Ngāti Whātua Ōrākei has put "on hold" a partly-build new apartment block at its Eastcliffe retirement village facing Bastion Point in Auckland, citing coronavirus for the decision.
Whai Rawa chief executive Andrew Crocker said work on the apartment block - which was to replace 33 units which had to be demolished - had been stopped part-way into construction.
"The board has taken the difficult decision to place the redevelopment of Eastcliffe on hold for the foreseeable future," he said. "No one could have foreseen the Covid-19 pandemic and its impacts."
Ngāti Whātua Ōrākei Whai Rawa had re-assessed its business operations and examined how to cope with the current and anticipated economic downturn. The board had considered the most prudent course to protect the long-term interests of the hapū, he said.
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He acknowledged "all that our Eastcliffe residents have been through" and said this was the last thing the business expected or wanted.
"The decision to place the project on hold was made during the lockdown in response to the current and anticipated economic downturn as a result of the pandemic. Prior to lockdown, we had contracted NZ Strong to construct the first of four apartment buildings for the redevelopment," he said.
The builder started in January and had made progress on the site preparation works including environmental controls, earthworks and retaining walls, Crocker said.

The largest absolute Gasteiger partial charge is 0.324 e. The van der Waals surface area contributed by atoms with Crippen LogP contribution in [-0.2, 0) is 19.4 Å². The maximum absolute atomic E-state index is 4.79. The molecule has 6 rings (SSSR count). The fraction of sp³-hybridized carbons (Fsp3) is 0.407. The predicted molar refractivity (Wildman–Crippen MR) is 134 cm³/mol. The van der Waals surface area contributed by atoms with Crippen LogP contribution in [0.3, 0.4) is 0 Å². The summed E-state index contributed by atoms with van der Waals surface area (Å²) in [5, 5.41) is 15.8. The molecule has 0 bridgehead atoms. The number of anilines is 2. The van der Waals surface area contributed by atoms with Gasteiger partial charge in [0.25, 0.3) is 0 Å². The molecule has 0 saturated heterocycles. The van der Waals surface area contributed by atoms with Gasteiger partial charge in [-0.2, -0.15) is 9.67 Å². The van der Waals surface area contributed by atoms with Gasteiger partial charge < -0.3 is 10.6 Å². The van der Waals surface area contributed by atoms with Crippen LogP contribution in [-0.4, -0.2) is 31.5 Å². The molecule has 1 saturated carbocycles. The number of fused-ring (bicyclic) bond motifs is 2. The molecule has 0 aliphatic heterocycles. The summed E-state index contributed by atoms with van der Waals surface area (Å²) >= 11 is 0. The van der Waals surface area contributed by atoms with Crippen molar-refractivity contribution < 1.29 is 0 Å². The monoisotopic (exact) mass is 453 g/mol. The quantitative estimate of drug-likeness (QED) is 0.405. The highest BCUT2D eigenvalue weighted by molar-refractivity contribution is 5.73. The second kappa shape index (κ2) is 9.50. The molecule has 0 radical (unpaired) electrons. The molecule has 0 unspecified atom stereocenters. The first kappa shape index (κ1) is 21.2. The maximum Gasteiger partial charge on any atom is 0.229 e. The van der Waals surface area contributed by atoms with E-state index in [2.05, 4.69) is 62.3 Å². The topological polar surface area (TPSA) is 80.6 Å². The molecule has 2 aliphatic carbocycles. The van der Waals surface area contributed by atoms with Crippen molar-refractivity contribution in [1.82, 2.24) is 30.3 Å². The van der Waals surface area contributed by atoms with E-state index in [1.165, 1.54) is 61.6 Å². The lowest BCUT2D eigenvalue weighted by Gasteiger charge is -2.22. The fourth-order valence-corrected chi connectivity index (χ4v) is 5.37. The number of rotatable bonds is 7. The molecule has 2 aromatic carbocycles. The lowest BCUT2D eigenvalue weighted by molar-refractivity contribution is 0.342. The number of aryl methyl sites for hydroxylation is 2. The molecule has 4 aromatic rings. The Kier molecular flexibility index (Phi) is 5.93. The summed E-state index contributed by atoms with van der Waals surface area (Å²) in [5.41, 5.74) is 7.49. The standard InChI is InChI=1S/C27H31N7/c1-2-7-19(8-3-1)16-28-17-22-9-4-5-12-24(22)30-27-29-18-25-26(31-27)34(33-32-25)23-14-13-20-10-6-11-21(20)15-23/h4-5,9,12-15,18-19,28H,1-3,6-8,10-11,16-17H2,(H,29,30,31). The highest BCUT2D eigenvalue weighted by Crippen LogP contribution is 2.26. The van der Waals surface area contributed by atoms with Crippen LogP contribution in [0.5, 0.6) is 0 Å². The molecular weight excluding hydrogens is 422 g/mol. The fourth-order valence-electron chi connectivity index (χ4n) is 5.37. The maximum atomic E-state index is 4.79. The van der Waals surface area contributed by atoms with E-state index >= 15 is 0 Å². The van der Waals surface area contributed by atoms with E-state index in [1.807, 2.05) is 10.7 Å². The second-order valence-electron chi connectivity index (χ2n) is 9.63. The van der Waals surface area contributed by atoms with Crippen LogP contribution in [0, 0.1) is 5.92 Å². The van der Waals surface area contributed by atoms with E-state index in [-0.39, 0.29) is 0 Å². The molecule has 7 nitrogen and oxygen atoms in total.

The residents who are affected by the decision have been contacted and all other residents at Eastcliffe have also been informed, he said.
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In 2018, Ngāti Whātua announced plans for a new 30-unit apartment block to replace the demolished faulty 33 residences in six blocks dogged by leak, fire and seismic issues. Then, the 34 affected residents were temporarily relocated in other homes within the village or in eastern bays rental properties at Whai Rawa's expense.
But last winter, the Herald reported how buyers had started High Court action against the Ngāti Whātua, claiming more than $16 million.
Twelve residents aged between 77 and 91, whose homes were demolished, claimed breaches of the Fair Trading Act, the Residential Villages Act and the Contracts and Commercial Law Act by four entities associated with owner Ngāti Whātua.
The 12 had bought lifetime occupation licences to townhouses and apartments in six blocks in the village between 2005 and 2015. Of the $16m being claimed, about $9m was to meet the additional costs of buying comparable units in today's market.
Crocker said last year the claims would be vigorously defended.
One of the parties close to that action said today: "It never went to court. It didn't get that far."
That person indicated a settlement had been reached between the parties and matters were resolved. They have now shifted into another retirement village and did not want to say any more.